After the Imperial victory, he was called before the Diet of Speyer to account for his actions. On 17 October 1526, he was acquitted by the Imperial chamber. Despite this, in November 1528 he was lured to Augsburg by the Swabian League, who were eager to settle old scores. After reaching Augsburg under promise of safe passage, and while preparing to clear himself of the old charges against him made by the league, he was seized and made prisoner until 1530 when he was liberated, but only after repeating his oath of 1522 and agreeing to return to his Burg Hornberg and remain in that area.[3]

Berlichingen agreed to this, and remained near the Hornberg until Charles V, Holy Roman Emperor, released him from his oath in 1540. He served under Charles in the 1542 campaign against the Ottoman Empire of Suleyman the Magnificent in Hungary, and in 1544 in the Imperial invasion of France under Francis I of France.[3] After the French campaign, Berlichingen returned to the Hornberg and lived out the rest of his life in relative peace. He died on 23 July 1562 in Hornberg Castle at the age of 81 or 82. Berlichingen married twice and left three daughters and seven sons to carry on his family name.[3]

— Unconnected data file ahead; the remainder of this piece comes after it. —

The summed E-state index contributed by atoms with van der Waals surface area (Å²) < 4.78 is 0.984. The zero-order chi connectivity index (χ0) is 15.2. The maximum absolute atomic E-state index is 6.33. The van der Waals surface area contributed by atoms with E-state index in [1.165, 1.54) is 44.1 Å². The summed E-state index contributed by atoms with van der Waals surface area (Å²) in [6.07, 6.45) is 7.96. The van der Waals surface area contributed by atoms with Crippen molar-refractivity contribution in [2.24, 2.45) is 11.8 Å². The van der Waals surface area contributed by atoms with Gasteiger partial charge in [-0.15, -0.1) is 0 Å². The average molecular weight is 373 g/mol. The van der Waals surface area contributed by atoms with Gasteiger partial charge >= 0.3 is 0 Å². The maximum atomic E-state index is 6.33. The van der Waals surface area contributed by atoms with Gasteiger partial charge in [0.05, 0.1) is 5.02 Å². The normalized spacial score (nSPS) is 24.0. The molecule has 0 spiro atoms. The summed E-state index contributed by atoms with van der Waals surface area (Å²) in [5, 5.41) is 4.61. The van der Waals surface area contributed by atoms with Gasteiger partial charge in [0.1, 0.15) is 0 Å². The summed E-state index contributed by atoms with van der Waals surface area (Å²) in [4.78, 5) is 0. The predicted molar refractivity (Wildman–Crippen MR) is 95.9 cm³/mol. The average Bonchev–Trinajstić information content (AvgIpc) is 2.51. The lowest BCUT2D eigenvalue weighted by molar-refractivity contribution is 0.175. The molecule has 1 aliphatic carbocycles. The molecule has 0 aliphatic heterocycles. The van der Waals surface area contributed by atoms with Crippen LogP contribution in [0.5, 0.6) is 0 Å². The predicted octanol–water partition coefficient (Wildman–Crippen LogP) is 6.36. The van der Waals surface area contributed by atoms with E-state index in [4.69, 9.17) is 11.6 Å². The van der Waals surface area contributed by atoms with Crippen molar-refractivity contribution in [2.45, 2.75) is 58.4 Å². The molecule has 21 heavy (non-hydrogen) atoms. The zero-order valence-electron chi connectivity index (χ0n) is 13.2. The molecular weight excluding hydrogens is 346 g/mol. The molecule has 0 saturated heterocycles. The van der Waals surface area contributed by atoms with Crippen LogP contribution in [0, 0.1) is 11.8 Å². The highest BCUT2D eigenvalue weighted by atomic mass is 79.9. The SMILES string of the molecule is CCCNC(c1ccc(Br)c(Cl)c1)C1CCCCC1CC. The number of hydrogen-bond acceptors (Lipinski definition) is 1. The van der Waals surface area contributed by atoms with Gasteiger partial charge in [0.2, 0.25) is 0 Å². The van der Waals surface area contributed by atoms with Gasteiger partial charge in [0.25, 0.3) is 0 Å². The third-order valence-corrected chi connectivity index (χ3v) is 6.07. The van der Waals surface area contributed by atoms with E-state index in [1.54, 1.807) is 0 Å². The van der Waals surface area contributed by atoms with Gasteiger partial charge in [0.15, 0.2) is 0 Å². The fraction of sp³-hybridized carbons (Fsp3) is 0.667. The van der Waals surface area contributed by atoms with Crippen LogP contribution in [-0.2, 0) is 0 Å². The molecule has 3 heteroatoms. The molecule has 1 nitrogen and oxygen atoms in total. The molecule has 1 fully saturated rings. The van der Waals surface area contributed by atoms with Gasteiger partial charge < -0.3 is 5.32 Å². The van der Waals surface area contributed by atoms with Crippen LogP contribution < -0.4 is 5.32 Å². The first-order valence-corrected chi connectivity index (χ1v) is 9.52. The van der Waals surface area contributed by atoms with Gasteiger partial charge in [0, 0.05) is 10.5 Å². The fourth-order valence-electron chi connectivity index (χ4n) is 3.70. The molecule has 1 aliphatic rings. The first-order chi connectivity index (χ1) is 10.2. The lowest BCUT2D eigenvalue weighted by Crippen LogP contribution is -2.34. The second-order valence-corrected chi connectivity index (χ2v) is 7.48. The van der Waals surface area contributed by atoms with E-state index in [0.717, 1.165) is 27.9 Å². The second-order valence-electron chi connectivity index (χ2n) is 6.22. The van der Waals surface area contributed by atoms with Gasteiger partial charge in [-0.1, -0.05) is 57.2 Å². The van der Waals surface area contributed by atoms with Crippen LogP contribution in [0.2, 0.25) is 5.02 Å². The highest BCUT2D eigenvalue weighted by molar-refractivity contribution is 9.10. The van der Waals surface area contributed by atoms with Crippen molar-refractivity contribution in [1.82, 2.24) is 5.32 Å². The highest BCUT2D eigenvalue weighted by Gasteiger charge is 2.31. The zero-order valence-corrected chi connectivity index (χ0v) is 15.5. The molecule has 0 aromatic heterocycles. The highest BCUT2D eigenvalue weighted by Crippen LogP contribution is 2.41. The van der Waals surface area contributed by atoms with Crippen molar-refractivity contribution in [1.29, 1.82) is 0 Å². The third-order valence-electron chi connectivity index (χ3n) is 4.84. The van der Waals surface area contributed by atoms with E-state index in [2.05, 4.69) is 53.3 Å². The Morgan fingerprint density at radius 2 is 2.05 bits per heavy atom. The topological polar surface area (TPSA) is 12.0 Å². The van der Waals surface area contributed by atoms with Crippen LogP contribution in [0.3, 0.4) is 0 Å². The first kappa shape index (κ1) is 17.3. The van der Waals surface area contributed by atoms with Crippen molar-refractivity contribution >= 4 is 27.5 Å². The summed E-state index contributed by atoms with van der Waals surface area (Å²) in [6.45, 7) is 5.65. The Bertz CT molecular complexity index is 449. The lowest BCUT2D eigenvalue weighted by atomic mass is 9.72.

Berlichingen left an autobiography in manuscript form (Rossacher Handschrift). The text was published in 1731 as Lebens-Beschreibung des Herrn Gözens von Berlichingen ("Biography of Sir Götz von Berlichingen"), and republished in 1843 as Ritterliche Thaten Götz von Berlichingen's mit der eisernen Hand ("Knightly Deeds of Götz von Berlichingen with the Iron Hand") (ed. M. A. Gessert). A scholarly edition of the manuscript text was published in 1981 by Helgard Ulmschneider as Mein Fehd und Handlungen ("My Feuds and Actions").